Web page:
4 Examples Of Gamification In Education

8 mins read
Ronald M. Nober

In the dynamic landscape of education, today’s students straddle the tail end of Generation Z and the dawn of Generation Alpha. These students have for the most part grown up with a device in their hands, playing games of some kind, watching videos, or somehow digitally engaged for as long as many may remember. These generations have also grown up with hyper-personalized and on-demand content, recommended videos, games, movies, and TV shows.

Conversations with educators about these learners often revolve around the shared observation that these generations harbour a deep affection for games—be they video games, role-playing adventures, building simulations, or immersive virtual realities. Frequently, educators discuss the perceived shortening of attention spans, with some studies suggesting spans as brief as eight seconds (Vizcaya-Moreno & Pérez-Cañaveras, 2022). However, it is these very same students who will spend an hour or more engaged in video game play. In a 2021 survey conducted by Common Sense Media 8-12 year olds children on average play about 90 minutes of video games per day and 13-18 year olds play about 105 minutes of video games per day. (Common Sense Media, 2022 pp. 9-10) 

So, we must ask ourselves, are attention and engagement the same thing? Neil A. Bradbury (2023) states, “Although the two concepts are related, they are nonetheless distinct. As an educator, if you have your students’ attention, you can pour information into them; but if you have their engagement, they are actively craving content from you.” Instead of attributing a perceived lack of attention span to these students, the real challenge may lie in discovering innovative methods to engage them in the learning process. What if, by integrating principles of game design, we could unlock educational avenues that resonate with the distinct preferences of today’s learners?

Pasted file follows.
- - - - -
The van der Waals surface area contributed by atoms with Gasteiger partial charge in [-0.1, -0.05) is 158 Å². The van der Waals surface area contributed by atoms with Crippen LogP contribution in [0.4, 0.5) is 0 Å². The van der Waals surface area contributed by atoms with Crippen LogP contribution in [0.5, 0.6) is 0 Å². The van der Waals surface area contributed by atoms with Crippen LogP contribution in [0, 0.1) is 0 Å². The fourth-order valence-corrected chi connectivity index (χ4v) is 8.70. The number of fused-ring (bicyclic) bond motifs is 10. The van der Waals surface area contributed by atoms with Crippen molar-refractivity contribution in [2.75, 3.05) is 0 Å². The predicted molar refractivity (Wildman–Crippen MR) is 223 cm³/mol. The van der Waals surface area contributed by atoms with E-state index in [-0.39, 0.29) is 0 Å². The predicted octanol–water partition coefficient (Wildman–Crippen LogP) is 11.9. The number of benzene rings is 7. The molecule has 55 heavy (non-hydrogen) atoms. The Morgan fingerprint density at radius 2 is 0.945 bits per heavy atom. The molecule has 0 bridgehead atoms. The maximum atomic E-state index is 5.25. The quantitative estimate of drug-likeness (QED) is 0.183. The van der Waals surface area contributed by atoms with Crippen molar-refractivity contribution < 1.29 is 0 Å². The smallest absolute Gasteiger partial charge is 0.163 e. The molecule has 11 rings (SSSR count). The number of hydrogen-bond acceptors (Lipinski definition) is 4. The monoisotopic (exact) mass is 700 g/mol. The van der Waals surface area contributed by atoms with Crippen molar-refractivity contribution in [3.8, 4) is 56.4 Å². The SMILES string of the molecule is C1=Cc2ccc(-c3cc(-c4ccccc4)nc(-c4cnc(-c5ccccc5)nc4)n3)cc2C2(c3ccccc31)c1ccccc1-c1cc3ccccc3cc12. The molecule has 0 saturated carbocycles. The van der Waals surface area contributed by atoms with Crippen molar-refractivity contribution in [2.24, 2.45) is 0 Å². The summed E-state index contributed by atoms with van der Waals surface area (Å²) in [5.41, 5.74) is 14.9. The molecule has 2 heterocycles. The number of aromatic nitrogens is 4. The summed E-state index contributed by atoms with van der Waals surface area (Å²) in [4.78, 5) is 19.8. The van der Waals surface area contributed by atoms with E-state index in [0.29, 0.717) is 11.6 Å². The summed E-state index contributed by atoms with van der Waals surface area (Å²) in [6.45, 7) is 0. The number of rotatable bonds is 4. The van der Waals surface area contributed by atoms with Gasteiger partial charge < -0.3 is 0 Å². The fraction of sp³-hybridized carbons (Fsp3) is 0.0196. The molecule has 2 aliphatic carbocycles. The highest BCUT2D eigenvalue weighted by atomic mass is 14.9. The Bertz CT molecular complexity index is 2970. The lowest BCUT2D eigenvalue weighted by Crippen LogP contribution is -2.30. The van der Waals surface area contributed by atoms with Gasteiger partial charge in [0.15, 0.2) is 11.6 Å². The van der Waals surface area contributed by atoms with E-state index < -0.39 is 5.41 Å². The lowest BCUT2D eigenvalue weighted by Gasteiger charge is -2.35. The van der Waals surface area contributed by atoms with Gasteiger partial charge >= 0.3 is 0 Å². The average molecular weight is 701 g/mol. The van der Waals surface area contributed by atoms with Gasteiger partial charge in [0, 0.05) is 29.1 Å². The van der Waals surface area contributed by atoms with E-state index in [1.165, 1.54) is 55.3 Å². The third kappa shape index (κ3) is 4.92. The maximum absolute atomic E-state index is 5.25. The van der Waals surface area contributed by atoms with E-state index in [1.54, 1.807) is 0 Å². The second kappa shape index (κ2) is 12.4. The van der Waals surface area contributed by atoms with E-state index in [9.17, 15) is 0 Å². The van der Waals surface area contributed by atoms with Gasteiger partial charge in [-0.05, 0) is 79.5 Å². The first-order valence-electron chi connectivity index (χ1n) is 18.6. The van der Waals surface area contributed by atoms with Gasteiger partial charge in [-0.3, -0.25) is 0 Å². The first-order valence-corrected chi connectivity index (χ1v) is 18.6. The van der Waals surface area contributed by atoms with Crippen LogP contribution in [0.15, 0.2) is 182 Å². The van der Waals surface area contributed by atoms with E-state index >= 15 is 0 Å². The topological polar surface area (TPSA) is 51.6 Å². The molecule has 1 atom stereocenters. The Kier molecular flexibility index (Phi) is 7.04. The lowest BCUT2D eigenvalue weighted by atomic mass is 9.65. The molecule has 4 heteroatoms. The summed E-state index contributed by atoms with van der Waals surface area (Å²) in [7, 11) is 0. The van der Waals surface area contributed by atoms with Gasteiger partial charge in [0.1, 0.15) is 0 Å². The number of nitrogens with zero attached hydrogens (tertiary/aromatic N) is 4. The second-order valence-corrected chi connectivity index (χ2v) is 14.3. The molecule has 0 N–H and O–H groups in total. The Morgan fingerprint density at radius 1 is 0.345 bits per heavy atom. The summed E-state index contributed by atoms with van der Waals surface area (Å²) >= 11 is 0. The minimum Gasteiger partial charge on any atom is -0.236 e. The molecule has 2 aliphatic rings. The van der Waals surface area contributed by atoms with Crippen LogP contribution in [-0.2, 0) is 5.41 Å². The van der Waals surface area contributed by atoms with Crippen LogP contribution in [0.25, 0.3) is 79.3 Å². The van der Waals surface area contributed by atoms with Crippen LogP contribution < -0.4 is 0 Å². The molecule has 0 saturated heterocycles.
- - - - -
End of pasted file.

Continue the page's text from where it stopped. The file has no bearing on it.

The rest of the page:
What Is Gamification In Education?

Gamification in education entails incorporating elements of game design to enrich lessons and learning experiences. Key features encompass achievement through badges, rewards such as bonuses, dynamic action tied to objectives or narratives, personalization using avatars, and the integration of time-based elements like countdowns. The mere inclusion of any one of these elements, even outside the framework of a conventional game, transforms your lesson into a gamified experience. However, implementing gamification in the classroom can vary widely in terms of costs and time commitments. In the following sections, I will delve into diverse options, their associated time requirements, and the potential costs involved.

Benefits Of Gamification In Learning

Gamification in learning yields a wide range of advantages. According to Kirykova et al. (2014), the integration of game mechanics enhances the acquisition of new skills by an impressive 40%, fostering a higher level of commitment and motivation among users engaged in various activities and processes. Beyond the general enhancement of skill acquisition, distinct gamification features provide unique benefits:

Badges: Bestow players with the gratification of achievement and instil motivation for upcoming tasks.

Bonuses: Fuel player motivation while providing acknowledgement for successfully completed tasks.